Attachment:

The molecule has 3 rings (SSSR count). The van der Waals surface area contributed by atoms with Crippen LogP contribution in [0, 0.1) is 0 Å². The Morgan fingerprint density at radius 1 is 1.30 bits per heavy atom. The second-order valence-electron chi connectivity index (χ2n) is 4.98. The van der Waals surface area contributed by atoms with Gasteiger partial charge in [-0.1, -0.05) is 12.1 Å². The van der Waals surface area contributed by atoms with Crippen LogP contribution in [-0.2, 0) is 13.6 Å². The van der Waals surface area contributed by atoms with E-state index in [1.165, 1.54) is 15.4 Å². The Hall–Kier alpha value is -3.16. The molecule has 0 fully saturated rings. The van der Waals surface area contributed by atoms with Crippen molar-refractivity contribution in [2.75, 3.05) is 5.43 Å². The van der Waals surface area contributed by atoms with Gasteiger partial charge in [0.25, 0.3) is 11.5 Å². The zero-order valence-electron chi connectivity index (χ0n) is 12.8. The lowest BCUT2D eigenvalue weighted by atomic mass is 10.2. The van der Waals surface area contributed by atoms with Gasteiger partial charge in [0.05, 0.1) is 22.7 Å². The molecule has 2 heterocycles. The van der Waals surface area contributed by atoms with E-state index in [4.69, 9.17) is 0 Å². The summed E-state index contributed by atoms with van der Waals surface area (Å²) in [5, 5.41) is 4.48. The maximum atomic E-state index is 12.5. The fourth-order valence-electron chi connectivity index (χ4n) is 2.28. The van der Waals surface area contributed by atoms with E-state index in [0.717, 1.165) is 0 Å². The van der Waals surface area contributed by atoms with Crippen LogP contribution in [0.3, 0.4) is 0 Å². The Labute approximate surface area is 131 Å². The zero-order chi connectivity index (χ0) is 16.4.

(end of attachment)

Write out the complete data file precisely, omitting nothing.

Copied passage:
The molecule has 3 rings (SSSR count). The van der Waals surface area contributed by atoms with Crippen LogP contribution in [0, 0.1) is 0 Å². The Morgan fingerprint density at radius 1 is 1.30 bits per heavy atom. The second-order valence-electron chi connectivity index (χ2n) is 4.98. The van der Waals surface area contributed by atoms with Gasteiger partial charge in [-0.1, -0.05) is 12.1 Å². The van der Waals surface area contributed by atoms with Crippen LogP contribution in [-0.2, 0) is 13.6 Å². The van der Waals surface area contributed by atoms with E-state index in [1.165, 1.54) is 15.4 Å². The Hall–Kier alpha value is -3.16. The molecule has 0 fully saturated rings. The van der Waals surface area contributed by atoms with Crippen molar-refractivity contribution in [2.75, 3.05) is 5.43 Å². The van der Waals surface area contributed by atoms with Gasteiger partial charge in [0.25, 0.3) is 11.5 Å². The zero-order valence-electron chi connectivity index (χ0n) is 12.8. The lowest BCUT2D eigenvalue weighted by atomic mass is 10.2. The van der Waals surface area contributed by atoms with Gasteiger partial charge in [0.05, 0.1) is 22.7 Å². The molecule has 2 heterocycles. The van der Waals surface area contributed by atoms with E-state index in [4.69, 9.17) is 0 Å². The summed E-state index contributed by atoms with van der Waals surface area (Å²) in [5, 5.41) is 4.48. The maximum atomic E-state index is 12.5. The fourth-order valence-electron chi connectivity index (χ4n) is 2.28. The van der Waals surface area contributed by atoms with E-state index in [0.717, 1.165) is 0 Å². The van der Waals surface area contributed by atoms with Crippen LogP contribution in [0.3, 0.4) is 0 Å². The Labute approximate surface area is 131 Å². The zero-order chi connectivity index (χ0) is 16.4.